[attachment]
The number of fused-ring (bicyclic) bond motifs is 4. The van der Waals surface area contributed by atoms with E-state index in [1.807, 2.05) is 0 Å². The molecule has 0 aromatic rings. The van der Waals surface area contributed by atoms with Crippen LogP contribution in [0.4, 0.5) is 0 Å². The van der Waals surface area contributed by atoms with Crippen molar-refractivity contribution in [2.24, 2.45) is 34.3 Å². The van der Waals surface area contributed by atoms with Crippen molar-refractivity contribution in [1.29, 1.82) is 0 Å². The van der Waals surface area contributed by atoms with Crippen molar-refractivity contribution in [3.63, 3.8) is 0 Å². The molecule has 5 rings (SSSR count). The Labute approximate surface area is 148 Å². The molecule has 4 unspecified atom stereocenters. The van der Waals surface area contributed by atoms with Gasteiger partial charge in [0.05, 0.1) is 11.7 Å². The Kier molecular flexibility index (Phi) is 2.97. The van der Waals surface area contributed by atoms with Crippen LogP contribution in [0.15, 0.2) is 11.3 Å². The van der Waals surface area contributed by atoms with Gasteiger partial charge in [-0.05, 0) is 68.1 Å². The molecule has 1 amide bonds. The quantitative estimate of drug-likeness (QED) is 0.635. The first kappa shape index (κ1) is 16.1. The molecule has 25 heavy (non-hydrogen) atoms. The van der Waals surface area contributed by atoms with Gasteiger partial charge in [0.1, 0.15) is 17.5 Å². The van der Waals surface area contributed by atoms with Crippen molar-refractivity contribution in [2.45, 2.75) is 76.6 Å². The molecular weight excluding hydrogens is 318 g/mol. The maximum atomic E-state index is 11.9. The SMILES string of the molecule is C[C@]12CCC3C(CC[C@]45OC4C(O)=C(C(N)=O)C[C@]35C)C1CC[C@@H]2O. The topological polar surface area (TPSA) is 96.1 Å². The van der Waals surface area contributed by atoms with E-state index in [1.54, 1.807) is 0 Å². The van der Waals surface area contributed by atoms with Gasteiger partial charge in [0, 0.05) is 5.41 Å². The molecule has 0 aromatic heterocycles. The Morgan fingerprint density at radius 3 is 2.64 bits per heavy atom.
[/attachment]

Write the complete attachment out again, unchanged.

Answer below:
The number of fused-ring (bicyclic) bond motifs is 4. The van der Waals surface area contributed by atoms with E-state index in [1.807, 2.05) is 0 Å². The molecule has 0 aromatic rings. The van der Waals surface area contributed by atoms with Crippen LogP contribution in [0.4, 0.5) is 0 Å². The van der Waals surface area contributed by atoms with Crippen molar-refractivity contribution in [2.24, 2.45) is 34.3 Å². The van der Waals surface area contributed by atoms with Crippen molar-refractivity contribution in [1.29, 1.82) is 0 Å². The van der Waals surface area contributed by atoms with Crippen molar-refractivity contribution in [3.63, 3.8) is 0 Å². The molecule has 5 rings (SSSR count). The Labute approximate surface area is 148 Å². The molecule has 4 unspecified atom stereocenters. The van der Waals surface area contributed by atoms with Gasteiger partial charge in [0.05, 0.1) is 11.7 Å². The Kier molecular flexibility index (Phi) is 2.97. The van der Waals surface area contributed by atoms with Crippen LogP contribution in [0.15, 0.2) is 11.3 Å². The van der Waals surface area contributed by atoms with Gasteiger partial charge in [-0.05, 0) is 68.1 Å². The molecule has 1 amide bonds. The quantitative estimate of drug-likeness (QED) is 0.635. The first kappa shape index (κ1) is 16.1. The molecule has 25 heavy (non-hydrogen) atoms. The van der Waals surface area contributed by atoms with Gasteiger partial charge in [0.1, 0.15) is 17.5 Å². The van der Waals surface area contributed by atoms with Crippen molar-refractivity contribution in [2.45, 2.75) is 76.6 Å². The molecular weight excluding hydrogens is 318 g/mol. The maximum atomic E-state index is 11.9. The SMILES string of the molecule is C[C@]12CCC3C(CC[C@]45OC4C(O)=C(C(N)=O)C[C@]35C)C1CC[C@@H]2O. The topological polar surface area (TPSA) is 96.1 Å². The van der Waals surface area contributed by atoms with E-state index in [1.54, 1.807) is 0 Å². The van der Waals surface area contributed by atoms with Gasteiger partial charge in [0, 0.05) is 5.41 Å². The molecule has 0 aromatic heterocycles. The Morgan fingerprint density at radius 3 is 2.64 bits per heavy atom.